Each lecture should include three main parts: introduction, body, and conclusion. These three parts are described in the following subsections (Miller & Stoeckel, 2016; Woodring & Woodring, 2014),

Lecture Introduction 

    During the introduction phase of a lecture, the educator should present learners with an overview of the behavioral objectives related to the lecture topic, along with an explanation as to why these objectives are significant. The use of set (the opening to a presentation) engages learners' attention and focuses the group on the teacher, which creates the stage for learners to be ready to listen (Kowalski, 2004). 

    This technique of set captures attention, clarifies goals and objectives, motivates the learner, and demonstrates the relevance of the content in a way that can stimulate the interest of learners in the subject. For example, prior to a lecture on creative problem solving, the educator might ask each member of the audience to solve a puzzle that requires them to think in a different manner (Kowalski, 2004). 

    Educators might also engage learners' attention by conducting an informal survey of the group or stating the behavioral objectives as questions that will be answered during the body of the lecture.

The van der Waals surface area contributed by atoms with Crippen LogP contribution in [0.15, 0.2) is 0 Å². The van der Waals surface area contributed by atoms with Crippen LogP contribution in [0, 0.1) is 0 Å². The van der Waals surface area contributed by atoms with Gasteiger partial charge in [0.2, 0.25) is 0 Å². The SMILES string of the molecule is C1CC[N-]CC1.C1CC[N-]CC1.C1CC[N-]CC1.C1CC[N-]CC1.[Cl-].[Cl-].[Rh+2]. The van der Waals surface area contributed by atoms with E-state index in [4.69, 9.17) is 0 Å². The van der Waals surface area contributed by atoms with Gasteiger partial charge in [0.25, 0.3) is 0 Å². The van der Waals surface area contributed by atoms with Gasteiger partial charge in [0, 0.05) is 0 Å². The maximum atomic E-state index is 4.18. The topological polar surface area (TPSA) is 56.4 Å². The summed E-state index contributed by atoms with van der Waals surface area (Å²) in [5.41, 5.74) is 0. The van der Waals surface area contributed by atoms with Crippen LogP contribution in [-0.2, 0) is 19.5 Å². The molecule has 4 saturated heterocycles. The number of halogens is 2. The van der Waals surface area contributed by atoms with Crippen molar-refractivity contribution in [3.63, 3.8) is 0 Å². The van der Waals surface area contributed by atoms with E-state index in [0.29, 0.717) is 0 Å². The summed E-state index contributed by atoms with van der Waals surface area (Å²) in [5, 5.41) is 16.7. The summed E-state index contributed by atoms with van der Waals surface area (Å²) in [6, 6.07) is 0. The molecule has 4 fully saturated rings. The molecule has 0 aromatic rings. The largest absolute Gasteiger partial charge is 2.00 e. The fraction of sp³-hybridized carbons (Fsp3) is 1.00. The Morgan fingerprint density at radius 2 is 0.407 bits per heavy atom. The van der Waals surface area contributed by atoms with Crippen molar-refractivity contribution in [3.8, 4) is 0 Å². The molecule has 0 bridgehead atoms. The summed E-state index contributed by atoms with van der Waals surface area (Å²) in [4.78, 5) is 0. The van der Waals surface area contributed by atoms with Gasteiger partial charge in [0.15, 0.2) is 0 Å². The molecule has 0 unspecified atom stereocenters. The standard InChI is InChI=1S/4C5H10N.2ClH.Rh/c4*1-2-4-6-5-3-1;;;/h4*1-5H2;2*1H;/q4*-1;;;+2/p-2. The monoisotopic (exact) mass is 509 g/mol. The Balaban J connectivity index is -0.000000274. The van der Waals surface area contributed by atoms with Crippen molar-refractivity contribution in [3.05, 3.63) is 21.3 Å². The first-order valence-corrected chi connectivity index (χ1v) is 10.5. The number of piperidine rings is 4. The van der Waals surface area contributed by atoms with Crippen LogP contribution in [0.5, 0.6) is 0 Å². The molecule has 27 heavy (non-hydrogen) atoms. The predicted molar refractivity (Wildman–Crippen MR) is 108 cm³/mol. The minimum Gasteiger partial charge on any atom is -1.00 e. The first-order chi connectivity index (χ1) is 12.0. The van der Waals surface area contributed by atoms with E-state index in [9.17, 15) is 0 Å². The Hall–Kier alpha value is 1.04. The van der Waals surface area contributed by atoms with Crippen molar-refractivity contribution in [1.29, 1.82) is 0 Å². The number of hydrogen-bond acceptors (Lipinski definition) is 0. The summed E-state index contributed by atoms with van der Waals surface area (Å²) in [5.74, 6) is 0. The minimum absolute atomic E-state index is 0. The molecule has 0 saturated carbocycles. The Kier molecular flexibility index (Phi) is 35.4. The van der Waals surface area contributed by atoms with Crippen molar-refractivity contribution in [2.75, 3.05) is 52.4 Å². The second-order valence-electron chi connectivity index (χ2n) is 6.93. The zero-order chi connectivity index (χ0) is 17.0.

If the lecture is one of a series, the educator needs to make a connection with the over-all subject and the topic being presented as well as explain its relationship to previous topics covered in prior lectures and those that will follow. Last, the educator should establish a rapport with the audience by letting his or her personality shine through and by using humor, if appropriate.

 Body of Lecture

    The next portion of the lecture involves the actual delivery of the content related to the topic being addressed. Reading a printed copy of the entire presentation word for word is extremely boring and is a sure way to turn off the audience. Careful preparation is needed so that the important aspects are covered in an organized, accurate, logical, and interesting manner. 

    Examples should be used throughout to enhance the salient points, but extraneous facts and redundant examples should be avoided so as not to reduce the impact of the message. Because the lecture format tends to be a passive approach to learning, the educator can enhance the effectiveness of the presentation by combining it with other teaching methods, such as discussion or question-and-answer sessions, to engage learners to actively participate.